In Minneapolis that fall, while my mother lay on a couch in upstate New York with her legs elevated as she healed from a recent knee replacement, it fell to me to deliver her paper at the Jane Austen Society of North America (JASNA). During the Q&A that followed my rendition of her paper, I was roundly congratulated for this service to my mother, though no one voiced the rather obvious question of why such an apparently dutiful son wasn’t where he ought to be: at her bedside. The answer would have been that I was working on a book, researching and trying to understand the Janeites, this intoxicating secret society of superfans that was beginning to feel like an unexpected birthright. But they were too polite to ask, and I would have been too guarded to offer the answer.
At the grand ball in Minneapolis, my dancing showed certain improvements since the long weekend I had spent at the Jane Austen summer camp three months before. Though still clumsy in following the choreography, I was at least not a total amateur the second time around. Nevertheless, the size alone of the annual JASNA meeting meant the ball would be far more populous, collisions would be more frequent, and no one was safe from a camera. As the ball was set to begin, the writer Deborah Yaffe dragged over a friend, the two of them insisting that “Jane Bennet” (an elegant-looking historical novelist with bouncy blonde ringlets) had been eyeing me.
“Go over there!” Yaffe told me. “Tell her she’s the very image of Jane Bennet. That’s your line.”
I thanked Deborah and turned to locate the woman in question, who had just materialized on my right arm.
“They’re taking photographs of us,” she whispered into my ear as she steered me toward a phalanx of camera phones. “I hope you don’t mind.” Her poise before the cameras, and the commanding way in which she had taken my arm, felt absurd, like a moment of stage management on a red carpet outside the Oscars. There were camera flashes all around us, and I didn’t even get to use Deborah’s line before the lady had reserved two dances with me. Things were looking up.
At dinner, while scribbling observations in my steno pad, I noticed Inger, a professor of mine, and one of her daughters seated two tables away in the banquet room. After the chicken course, Inger spotted me, smiled, rose, and approached.
“Ted, at the risk of meddling, I should like to say that the two ladies on either side of me would both be tickled if you reserved the first four dances for them.”
Craning, I spotted them: Prashansa, a young Indian scholar in a crimson sari, and Maria, a young Coloradan with doe eyes and lashes the length of Samuel Richardson’s Clarissa. Maria wore a beautiful white gown with a red sash.
“Of course, Inger. Depend upon me. Shall I pretend we never had this conversation?”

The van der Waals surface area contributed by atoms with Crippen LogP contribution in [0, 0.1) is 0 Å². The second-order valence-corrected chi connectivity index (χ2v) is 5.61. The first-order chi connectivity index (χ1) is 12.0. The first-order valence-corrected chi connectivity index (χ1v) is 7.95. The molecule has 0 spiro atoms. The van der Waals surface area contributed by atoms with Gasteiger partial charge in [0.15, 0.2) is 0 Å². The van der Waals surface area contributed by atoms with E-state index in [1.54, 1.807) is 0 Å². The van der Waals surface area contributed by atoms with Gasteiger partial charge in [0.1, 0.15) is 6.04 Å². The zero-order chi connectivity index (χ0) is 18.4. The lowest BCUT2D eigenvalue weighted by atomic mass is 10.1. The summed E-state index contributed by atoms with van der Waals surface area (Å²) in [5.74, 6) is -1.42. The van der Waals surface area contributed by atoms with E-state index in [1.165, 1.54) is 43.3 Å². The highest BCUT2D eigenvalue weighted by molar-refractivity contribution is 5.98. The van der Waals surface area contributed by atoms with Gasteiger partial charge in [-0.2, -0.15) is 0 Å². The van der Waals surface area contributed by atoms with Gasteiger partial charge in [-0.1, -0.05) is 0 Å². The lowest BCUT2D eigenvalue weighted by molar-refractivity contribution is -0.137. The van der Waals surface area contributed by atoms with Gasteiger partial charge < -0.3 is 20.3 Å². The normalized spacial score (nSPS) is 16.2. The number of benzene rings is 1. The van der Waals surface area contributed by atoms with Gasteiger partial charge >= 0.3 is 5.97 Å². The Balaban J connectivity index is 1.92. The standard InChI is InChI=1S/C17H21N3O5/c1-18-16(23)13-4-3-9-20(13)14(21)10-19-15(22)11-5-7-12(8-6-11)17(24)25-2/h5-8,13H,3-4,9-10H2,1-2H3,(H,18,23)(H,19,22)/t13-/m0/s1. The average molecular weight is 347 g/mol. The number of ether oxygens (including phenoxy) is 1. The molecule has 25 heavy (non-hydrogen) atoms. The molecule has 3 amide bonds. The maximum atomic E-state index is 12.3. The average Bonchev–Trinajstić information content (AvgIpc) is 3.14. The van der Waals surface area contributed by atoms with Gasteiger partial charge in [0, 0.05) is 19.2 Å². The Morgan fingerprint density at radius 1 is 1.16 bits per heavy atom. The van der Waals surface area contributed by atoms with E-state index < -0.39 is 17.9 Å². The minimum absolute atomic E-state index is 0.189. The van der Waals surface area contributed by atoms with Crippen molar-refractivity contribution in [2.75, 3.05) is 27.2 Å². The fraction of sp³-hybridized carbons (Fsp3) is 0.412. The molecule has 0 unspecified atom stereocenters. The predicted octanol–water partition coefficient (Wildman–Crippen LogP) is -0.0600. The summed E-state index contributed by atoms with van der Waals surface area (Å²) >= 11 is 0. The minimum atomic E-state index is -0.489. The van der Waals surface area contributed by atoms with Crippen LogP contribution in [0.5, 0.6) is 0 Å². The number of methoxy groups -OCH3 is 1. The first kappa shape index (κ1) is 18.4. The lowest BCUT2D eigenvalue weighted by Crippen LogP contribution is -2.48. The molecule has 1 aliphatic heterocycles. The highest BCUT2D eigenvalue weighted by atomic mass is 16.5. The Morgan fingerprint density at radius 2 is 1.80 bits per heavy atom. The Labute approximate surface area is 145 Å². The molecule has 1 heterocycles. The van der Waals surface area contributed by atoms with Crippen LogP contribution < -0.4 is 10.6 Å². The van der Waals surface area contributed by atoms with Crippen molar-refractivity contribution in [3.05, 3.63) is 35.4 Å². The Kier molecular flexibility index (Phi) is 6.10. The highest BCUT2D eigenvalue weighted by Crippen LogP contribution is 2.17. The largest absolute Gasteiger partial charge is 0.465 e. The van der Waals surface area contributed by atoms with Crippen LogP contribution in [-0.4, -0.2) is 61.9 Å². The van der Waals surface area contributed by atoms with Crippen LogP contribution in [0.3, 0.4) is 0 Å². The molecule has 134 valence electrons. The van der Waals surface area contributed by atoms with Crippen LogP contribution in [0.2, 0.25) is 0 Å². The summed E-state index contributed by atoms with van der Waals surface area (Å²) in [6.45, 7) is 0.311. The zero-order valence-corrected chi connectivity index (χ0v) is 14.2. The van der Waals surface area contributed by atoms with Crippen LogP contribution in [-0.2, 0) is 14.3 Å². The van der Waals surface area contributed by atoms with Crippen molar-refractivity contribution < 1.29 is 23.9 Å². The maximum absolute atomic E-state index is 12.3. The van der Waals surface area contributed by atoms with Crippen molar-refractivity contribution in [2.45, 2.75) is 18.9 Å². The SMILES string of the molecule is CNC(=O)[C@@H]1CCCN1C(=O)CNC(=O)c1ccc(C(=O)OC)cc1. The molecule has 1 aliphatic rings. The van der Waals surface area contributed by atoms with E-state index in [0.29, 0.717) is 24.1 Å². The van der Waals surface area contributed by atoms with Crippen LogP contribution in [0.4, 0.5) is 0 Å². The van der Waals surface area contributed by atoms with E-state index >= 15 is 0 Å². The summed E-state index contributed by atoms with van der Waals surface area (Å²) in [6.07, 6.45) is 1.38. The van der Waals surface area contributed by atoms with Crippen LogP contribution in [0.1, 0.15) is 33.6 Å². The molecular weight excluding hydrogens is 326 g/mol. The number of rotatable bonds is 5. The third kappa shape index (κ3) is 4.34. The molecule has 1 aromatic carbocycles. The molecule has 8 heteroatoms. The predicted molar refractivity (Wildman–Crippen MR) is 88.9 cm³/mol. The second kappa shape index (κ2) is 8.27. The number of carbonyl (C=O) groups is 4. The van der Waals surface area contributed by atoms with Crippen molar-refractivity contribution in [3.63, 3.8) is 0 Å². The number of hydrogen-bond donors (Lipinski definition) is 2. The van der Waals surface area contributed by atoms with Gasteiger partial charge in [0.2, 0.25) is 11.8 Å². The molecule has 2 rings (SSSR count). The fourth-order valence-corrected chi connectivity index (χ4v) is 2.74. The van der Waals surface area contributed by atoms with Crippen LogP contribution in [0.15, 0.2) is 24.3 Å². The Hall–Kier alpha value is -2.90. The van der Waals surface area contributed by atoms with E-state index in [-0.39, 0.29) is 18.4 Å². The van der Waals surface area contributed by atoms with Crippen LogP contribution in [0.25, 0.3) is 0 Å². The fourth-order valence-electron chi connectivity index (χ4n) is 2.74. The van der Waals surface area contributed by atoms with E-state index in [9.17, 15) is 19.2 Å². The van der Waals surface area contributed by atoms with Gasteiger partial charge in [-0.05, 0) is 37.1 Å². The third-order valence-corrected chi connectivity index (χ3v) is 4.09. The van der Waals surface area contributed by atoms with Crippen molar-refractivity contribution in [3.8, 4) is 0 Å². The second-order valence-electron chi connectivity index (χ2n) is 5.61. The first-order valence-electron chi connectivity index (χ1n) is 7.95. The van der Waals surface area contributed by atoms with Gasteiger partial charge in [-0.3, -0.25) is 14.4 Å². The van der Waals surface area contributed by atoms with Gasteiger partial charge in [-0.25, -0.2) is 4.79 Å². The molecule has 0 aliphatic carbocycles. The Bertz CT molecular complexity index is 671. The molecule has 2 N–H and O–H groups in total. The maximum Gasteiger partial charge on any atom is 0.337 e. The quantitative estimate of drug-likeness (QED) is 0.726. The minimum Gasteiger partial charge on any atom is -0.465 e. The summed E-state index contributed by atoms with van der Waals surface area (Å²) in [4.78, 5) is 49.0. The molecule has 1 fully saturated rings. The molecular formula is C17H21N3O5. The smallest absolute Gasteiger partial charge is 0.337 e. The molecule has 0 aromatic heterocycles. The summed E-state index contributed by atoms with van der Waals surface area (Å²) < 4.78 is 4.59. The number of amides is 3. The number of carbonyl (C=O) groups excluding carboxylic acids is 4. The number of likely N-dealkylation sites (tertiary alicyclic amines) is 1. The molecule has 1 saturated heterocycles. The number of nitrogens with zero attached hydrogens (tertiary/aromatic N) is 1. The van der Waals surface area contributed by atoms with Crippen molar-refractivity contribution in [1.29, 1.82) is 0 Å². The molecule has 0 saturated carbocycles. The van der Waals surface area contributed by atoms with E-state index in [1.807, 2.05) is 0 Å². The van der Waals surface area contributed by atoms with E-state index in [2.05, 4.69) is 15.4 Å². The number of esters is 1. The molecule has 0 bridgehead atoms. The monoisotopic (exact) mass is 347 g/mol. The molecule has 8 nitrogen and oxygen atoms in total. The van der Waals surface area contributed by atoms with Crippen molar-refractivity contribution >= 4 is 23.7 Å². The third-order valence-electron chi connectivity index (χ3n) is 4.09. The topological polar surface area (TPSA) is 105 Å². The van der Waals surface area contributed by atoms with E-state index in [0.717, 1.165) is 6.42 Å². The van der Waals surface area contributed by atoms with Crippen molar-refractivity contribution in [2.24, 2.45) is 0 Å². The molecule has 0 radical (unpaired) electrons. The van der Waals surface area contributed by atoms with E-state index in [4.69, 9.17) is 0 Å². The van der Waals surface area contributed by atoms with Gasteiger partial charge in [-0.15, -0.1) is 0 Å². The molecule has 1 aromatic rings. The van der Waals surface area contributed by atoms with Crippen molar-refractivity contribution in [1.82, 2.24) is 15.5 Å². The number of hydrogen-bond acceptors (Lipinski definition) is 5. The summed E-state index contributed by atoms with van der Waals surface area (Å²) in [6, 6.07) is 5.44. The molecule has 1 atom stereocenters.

“Yes, I think we’d better.”
Staff began clearing tables to make room for dancing, and I approached the women in question.
“Excuse me—I wondered whether you ladies would do me the honor of reserving the first portion of your dance cards for me.”
They smiled—Maria actually curtsied—and agreed, with a sly glance at Inger.
We were novices, and there were one or two moments when our costumes came between us (the breech clasps below my knees kept coming undone, while Prashansa’s sari did its best to trip her graceful feet), but no one trod on anyone else’s toes, and we acquitted ourselves well. Conversation during the “Duke of Kent’s Waltz” was quite literally by the book.
“And now it is your turn to talk,” Prashansa told me as we spun down the dance line. I lost only a moment in finding my bearings—Pride & Prejudice, Volume I. She’s Elizabeth. You’re Darcy. Get on it.
“Perhaps something about the number of couples?”
“Yes!” Prashansa cried. “Or the size of the room!”
Maria’s dress was far better behaved, an arrangement that left her free to bat her eyes at a rate that would turn any warm-blooded man epileptic.
“You’re very good, you know,” I told her.
“Don’t tell anyone I didn’t attend the instructional sessions,” she stage-whispered. We interlaced with other couples, parted, reunited at the center of the dance line.
“It’s so crowded!”
“I would have twirled you, but there wasn’t sufficient real estate.”
“Oh, we can twirl next time; just don’t let Glasses over there step on your toes.”
Deborah Yaffe and her partner appeared next to us, in one of the kaleidoscopic reconfigurings that form the ritual intricacy of the Regency assembly dance.
“I see you’re doing well for yourself,” Deborah said.
“You as well,” I said.
“But what happened to Miss Bennet?”